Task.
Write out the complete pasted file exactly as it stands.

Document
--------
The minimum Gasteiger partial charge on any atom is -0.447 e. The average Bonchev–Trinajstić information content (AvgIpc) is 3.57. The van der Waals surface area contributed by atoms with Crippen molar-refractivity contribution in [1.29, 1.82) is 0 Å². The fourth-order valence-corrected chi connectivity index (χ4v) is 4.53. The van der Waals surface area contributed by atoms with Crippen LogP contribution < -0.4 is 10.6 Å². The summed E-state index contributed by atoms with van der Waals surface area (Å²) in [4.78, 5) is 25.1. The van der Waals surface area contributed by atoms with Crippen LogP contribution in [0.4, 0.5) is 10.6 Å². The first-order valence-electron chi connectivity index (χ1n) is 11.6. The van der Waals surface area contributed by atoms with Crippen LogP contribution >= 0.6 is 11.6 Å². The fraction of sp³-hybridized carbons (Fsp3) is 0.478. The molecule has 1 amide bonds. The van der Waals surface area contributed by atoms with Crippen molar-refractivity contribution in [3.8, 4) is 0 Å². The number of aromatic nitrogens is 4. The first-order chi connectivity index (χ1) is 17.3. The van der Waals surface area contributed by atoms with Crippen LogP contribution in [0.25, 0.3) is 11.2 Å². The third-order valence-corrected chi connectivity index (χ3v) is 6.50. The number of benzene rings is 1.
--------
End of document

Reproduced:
The minimum Gasteiger partial charge on any atom is -0.447 e. The average Bonchev–Trinajstić information content (AvgIpc) is 3.57. The van der Waals surface area contributed by atoms with Crippen molar-refractivity contribution in [1.29, 1.82) is 0 Å². The fourth-order valence-corrected chi connectivity index (χ4v) is 4.53. The van der Waals surface area contributed by atoms with Crippen LogP contribution < -0.4 is 10.6 Å². The summed E-state index contributed by atoms with van der Waals surface area (Å²) in [4.78, 5) is 25.1. The van der Waals surface area contributed by atoms with Crippen LogP contribution in [0.4, 0.5) is 10.6 Å². The first-order valence-electron chi connectivity index (χ1n) is 11.6. The van der Waals surface area contributed by atoms with Crippen LogP contribution >= 0.6 is 11.6 Å². The fraction of sp³-hybridized carbons (Fsp3) is 0.478. The molecule has 1 amide bonds. The van der Waals surface area contributed by atoms with Crippen molar-refractivity contribution in [3.8, 4) is 0 Å². The number of aromatic nitrogens is 4. The first-order chi connectivity index (χ1) is 17.3. The van der Waals surface area contributed by atoms with Crippen LogP contribution in [0.25, 0.3) is 11.2 Å². The third-order valence-corrected chi connectivity index (χ3v) is 6.50. The number of benzene rings is 1.